Skip to Content
Commentary

Is Liquidity Really an Issue for Fixed-Income ETFs?

Experts at the Morningstar ETF Conference define liquidity and discuss how bond-focused ETFs have managed during market duress.

Fixed-income ETFs have proliferated in terms of number and assets since the recession. As a result, some have argued that some ETFs could face liquidity challenges during times of market stress.

Morningstar's Sarah Bush explored the topic of bond ETF liquidity Thursday at the Morningstar ETF Conference with panelists Karen Schenone from BlackRock/iShares, Jerome Schneider from PIMCO, and Damon Walvoord from Susquehanna.

Liquidity Defined
Shenone kicked off the session by detailing the various definitions of liquidity. There's liquidity of the market in which the fund is investing, or the ability to transact in an asset without moving the price too much.

Then there’s the liquidity of the ETF as a vehicle. As Shenone noted, ETF investors can either sell their shares on the exchange or redeem their shares via the ETF sponsor. And sponsors can meet those redemptions in cash or in-kind, or by paying out a representative slice of the portfolio to the investor whose redeeming shares.

Those "in-kind" policies can vary from sponsor to sponsor, strategy to strategy, and day to day. With Blackrock/iShares, what an investor receives at redemption--cash or in-kind securities--depends on the day and how the portfolio is managed, says Shenone. Generally, in-kind redemptions are more common with index ETFs and cash-creation redemptions are more common with the firm's active ETFs, she adds. 

"We think of the cash-creation option as just that--an option," says Walvoord. "If we can accommodate, we do. Otherwise, you have the in-kind mechanic."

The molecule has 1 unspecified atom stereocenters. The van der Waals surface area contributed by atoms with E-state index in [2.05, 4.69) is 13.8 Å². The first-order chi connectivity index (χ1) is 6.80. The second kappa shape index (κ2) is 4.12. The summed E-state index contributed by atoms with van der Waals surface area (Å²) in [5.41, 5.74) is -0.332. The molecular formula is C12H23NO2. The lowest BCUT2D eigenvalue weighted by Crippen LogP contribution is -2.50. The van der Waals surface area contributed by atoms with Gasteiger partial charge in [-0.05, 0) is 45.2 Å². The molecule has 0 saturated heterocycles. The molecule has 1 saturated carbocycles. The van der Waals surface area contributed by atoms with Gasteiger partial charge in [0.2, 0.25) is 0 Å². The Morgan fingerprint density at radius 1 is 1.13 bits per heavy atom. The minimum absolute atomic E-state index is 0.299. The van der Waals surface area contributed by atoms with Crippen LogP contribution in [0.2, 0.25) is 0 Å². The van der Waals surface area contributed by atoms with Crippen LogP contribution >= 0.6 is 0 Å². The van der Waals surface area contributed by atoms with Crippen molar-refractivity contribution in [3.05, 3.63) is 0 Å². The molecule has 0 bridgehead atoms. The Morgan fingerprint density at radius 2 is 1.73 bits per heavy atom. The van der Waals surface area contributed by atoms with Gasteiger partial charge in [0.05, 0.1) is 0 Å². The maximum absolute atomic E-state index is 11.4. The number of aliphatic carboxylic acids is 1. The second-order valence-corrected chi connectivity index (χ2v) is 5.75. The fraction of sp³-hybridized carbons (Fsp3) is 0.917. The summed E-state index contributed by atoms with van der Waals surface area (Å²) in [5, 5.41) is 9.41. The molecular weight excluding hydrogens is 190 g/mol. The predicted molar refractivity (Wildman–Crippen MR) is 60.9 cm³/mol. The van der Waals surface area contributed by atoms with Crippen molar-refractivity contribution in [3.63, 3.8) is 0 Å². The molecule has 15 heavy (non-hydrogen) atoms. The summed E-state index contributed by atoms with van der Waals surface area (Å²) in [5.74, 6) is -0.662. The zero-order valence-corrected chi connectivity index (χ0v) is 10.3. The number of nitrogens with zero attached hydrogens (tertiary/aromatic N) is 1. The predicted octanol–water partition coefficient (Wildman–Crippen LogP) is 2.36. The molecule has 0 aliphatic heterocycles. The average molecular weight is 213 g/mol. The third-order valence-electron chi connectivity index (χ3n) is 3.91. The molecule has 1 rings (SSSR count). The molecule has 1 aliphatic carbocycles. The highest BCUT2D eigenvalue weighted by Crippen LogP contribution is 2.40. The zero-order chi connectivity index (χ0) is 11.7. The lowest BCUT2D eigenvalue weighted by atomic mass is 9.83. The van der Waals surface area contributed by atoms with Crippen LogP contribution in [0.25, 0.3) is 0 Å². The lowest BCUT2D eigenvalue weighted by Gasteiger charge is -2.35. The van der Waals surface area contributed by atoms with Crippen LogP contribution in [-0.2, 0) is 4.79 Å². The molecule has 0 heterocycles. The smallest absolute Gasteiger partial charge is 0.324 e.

Liquidity and Stressed Markets
Shenone has observed three behaviors among ETFs during stressed liquidating environments, such as during the Taper Tantrum in 2012 or the high-yield-bond-market tumble in December 2015. During these times, ETFs tend to trade more on exchange, they may trade at a discount to NAV, and sponsors don't typically engage in selling within the portfolio because they usually meet redemptions that come to them by paying out in kind.

Walvoord added that bond ETFs can actually provide investors with more liquidity during market stress than they'd get if they invested in the underlying securities directly. He noted that while trading in the high-yield bond market dried up last December, trading in high-yield focused ETFs actually increased during that time.

Schneider said that last December, the bid/offer spreads in the high-yield market widened substantially. So while there was technically liquidity in the market--in other words, most bonds could be sold--that liquidity came at a cost, with the cost being that investors didn't receive the prices they might've liked for the bonds they were selling.

The bottom line: There's a cost to liquidity. Recognize your liquidity needs for the assets you're investing, and understand the underlying liquidity characteristics of the market an ETF is investing in. Schneider concludes that an ETF can give you liquidity that's about on par with underlying market, and maybe better. That's for all true for ETFs, not just bond-focused ETFs.